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Casting

 
Ranch Hand
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Can you assign short to char
 
Sheriff
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Did you try it?
 
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Think about the range of a short and the range of a char. Are they the same? Are the sizes the same?
Now that you've got that, can you assign a char to a short, or vice versa?
Corey
 
Tanuja Vaid
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Yes I have tried it! hence the question
I tried this code and i am getting a compiler error both on line 1 & 2
short s=10;
char c=s; //1
s=c; //2
Can somebody explain why?
 
Tanuja Vaid
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Yes I have tried it! hence the question
I tried this code and i am getting a compiler error both on line 1 & 2
short s=10;
char c=s; //1
s=c; //2
Can somebody explain why?
 
Ranch Hand
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No u cant assign short to char or visa versa.
Look at their sizes....
char is 0-65535
and short is -2^17 to 2^17-1
Conversions between char and short are narrowing conversions...so cast is always needed.
so ,
short s=10;
char c=(short)s;//ok.
so this is why u get compiler error.
even conversions b/w byte and short are narrowing conversions.
Check out this topic in KM..its explained there very well.
hope this helps
Swapna
 
Corey McGlone
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Well, since the compiler is giving you an error when you try to assign a short to a char, then I guess you can't do it - at least not implicitly. Why not?
What is the size of a char? 2 bytes
What is the size of a short? 2 bytes
Based on that, it would seem as if you could assign one to the other interchangably. Now, think about the other question. Are their ranges the same?
NO!
A char, in Java, is unsigned while a short is signed. Therefore, whenever you try to assign a short to a char (or vice versa) there is a chance for information loss. Due to this, the compiler views this as a narrowing conversion and refuses to implicitly perform a cast. However, if you're sure you're not going to lose data (or don't care), you can cast it explicitly, like this:

I hope that helps,
Corey
By the way, please don't be upset by the answers that Marilyn and I gave earlier. From what you had posted, it looked like you had asked a question that can be looked up in any text. We were simply trying to get you to think about it - hence, really learn it. Personally, I'd rather teach you how to learn Java than teach you Java.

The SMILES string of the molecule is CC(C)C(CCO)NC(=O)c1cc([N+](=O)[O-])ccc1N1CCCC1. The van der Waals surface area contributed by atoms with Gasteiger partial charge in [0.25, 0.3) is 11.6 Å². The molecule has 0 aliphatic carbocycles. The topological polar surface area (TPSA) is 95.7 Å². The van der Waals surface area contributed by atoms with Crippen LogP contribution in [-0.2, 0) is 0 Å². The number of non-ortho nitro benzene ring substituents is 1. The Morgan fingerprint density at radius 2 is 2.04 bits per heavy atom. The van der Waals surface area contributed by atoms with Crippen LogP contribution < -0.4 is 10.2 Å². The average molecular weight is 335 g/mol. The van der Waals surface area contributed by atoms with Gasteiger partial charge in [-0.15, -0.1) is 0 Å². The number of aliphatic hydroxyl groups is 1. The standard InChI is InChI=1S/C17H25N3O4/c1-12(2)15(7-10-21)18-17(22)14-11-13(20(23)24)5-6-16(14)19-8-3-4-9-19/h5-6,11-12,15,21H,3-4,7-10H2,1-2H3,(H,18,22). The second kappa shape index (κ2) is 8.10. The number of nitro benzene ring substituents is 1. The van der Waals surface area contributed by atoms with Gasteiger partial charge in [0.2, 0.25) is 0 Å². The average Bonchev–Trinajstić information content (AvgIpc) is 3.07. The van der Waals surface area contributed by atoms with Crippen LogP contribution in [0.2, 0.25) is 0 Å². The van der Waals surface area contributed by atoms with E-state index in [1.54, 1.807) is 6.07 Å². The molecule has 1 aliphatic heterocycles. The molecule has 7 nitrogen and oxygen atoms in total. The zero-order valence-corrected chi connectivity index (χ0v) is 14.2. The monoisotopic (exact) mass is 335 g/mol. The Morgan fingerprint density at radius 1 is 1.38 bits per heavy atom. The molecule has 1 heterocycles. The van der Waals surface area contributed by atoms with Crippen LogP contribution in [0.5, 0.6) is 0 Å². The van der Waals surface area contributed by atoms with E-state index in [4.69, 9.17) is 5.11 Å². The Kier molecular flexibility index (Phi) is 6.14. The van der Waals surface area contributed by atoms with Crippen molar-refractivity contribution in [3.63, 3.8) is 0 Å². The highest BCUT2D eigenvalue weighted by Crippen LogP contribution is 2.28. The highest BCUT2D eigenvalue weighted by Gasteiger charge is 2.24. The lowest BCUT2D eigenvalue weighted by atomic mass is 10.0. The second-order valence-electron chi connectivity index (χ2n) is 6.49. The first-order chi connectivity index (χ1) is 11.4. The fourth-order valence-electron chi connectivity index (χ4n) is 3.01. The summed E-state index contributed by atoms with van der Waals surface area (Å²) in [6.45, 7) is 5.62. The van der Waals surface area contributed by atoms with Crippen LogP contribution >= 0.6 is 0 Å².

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This works though.. dont forget about compile time constants
 
Greenhorn
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--final short s = 10;
--char c=s;
That works because the compiler can determine that the range of the final ``s" will always be in range for ``c" therefore no need to cast, right?
 
Corey McGlone
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Originally posted by Ryan Upton:
--final short s = 10;
--char c=s;
That works because the compiler can determine that the range of the final ``s" will always be in range for ``c" therefore no need to cast, right?


Not quite. This works because the compiler knows that the variable s contains the value 10 (because of the attribute, final) so writing this is really no different than writing this:

That's why it works. The range of s (a short) is not always within the range of c (a char) because s can be negative while c can not.
Corey
 
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so why the following cant work:
Long val= new Long("11");
byte b=(byte)val;

thanks
Krussi
 
Corey McGlone
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Don't get confused between primitives and references. What you wrote can't work because you can't cast a reference type to a primitive type. The variable val references a Long object, while the variable b contains a byte primitive. This doesn't work for the same reason this doesn't work:

An object and a primitive are very different in Java.
However, if this is what you meant:

This will work. The cast of l to a byte is required because a long has a much wider range than a byte does. Therefore, if you try to assign a long to a byte, there is a chance for data loss - this is known as a narrowing conversion. But, if you apply the cast, you'll be fine.
Corey
 
krussi rong
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I got it!
thanks Corey !
 
Bartender
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Originally posted by Corey McGlone:



This will work. The cast of l to a byte is required because a long has a much wider range than a byte does.


I think you want your code to be this, to match your text description:
long l = 11;
byte b = (byte)l;
or
long var = 11;
byte b = (byte)var;
But not
long var = 11;
byte b = (byte)l;

 
Corey McGlone
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Oops. Too many variables!
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